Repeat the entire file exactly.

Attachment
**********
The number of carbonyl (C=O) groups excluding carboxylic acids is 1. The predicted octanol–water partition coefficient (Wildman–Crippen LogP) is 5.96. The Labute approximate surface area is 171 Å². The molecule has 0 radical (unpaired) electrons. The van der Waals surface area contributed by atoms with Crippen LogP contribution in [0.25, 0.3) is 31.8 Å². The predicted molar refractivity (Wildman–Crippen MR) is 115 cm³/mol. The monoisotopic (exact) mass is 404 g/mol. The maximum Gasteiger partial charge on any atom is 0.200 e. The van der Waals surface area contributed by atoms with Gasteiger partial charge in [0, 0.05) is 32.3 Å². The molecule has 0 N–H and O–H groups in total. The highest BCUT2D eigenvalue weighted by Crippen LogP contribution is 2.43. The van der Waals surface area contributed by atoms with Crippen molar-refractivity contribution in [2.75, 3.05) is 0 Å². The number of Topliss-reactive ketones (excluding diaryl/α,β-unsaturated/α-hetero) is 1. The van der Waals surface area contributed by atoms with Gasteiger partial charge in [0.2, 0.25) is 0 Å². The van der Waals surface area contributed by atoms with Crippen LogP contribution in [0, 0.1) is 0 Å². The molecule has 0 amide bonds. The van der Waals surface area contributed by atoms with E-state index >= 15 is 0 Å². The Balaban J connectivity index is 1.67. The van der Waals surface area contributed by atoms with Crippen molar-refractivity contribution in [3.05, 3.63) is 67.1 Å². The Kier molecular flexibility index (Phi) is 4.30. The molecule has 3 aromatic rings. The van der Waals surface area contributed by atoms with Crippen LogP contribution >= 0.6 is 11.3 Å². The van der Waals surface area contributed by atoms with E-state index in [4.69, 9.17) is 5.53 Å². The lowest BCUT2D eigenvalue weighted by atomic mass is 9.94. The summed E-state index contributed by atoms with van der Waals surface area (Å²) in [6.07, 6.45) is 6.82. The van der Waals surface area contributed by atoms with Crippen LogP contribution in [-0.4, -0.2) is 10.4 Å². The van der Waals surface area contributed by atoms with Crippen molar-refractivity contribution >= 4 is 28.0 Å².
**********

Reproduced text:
The number of carbonyl (C=O) groups excluding carboxylic acids is 1. The predicted octanol–water partition coefficient (Wildman–Crippen LogP) is 5.96. The Labute approximate surface area is 171 Å². The molecule has 0 radical (unpaired) electrons. The van der Waals surface area contributed by atoms with Crippen LogP contribution in [0.25, 0.3) is 31.8 Å². The predicted molar refractivity (Wildman–Crippen MR) is 115 cm³/mol. The monoisotopic (exact) mass is 404 g/mol. The maximum Gasteiger partial charge on any atom is 0.200 e. The van der Waals surface area contributed by atoms with Gasteiger partial charge in [0, 0.05) is 32.3 Å². The molecule has 0 N–H and O–H groups in total. The highest BCUT2D eigenvalue weighted by Crippen LogP contribution is 2.43. The van der Waals surface area contributed by atoms with Crippen molar-refractivity contribution in [2.75, 3.05) is 0 Å². The number of Topliss-reactive ketones (excluding diaryl/α,β-unsaturated/α-hetero) is 1. The van der Waals surface area contributed by atoms with Gasteiger partial charge in [0.2, 0.25) is 0 Å². The van der Waals surface area contributed by atoms with Crippen LogP contribution in [0, 0.1) is 0 Å². The molecule has 0 amide bonds. The van der Waals surface area contributed by atoms with E-state index >= 15 is 0 Å². The Balaban J connectivity index is 1.67. The van der Waals surface area contributed by atoms with Crippen molar-refractivity contribution in [3.05, 3.63) is 67.1 Å². The Kier molecular flexibility index (Phi) is 4.30. The molecule has 3 aromatic rings. The van der Waals surface area contributed by atoms with Crippen LogP contribution >= 0.6 is 11.3 Å². The van der Waals surface area contributed by atoms with E-state index in [4.69, 9.17) is 5.53 Å². The lowest BCUT2D eigenvalue weighted by atomic mass is 9.94. The summed E-state index contributed by atoms with van der Waals surface area (Å²) in [6.07, 6.45) is 6.82. The van der Waals surface area contributed by atoms with Crippen LogP contribution in [-0.4, -0.2) is 10.4 Å². The van der Waals surface area contributed by atoms with Crippen molar-refractivity contribution >= 4 is 28.0 Å².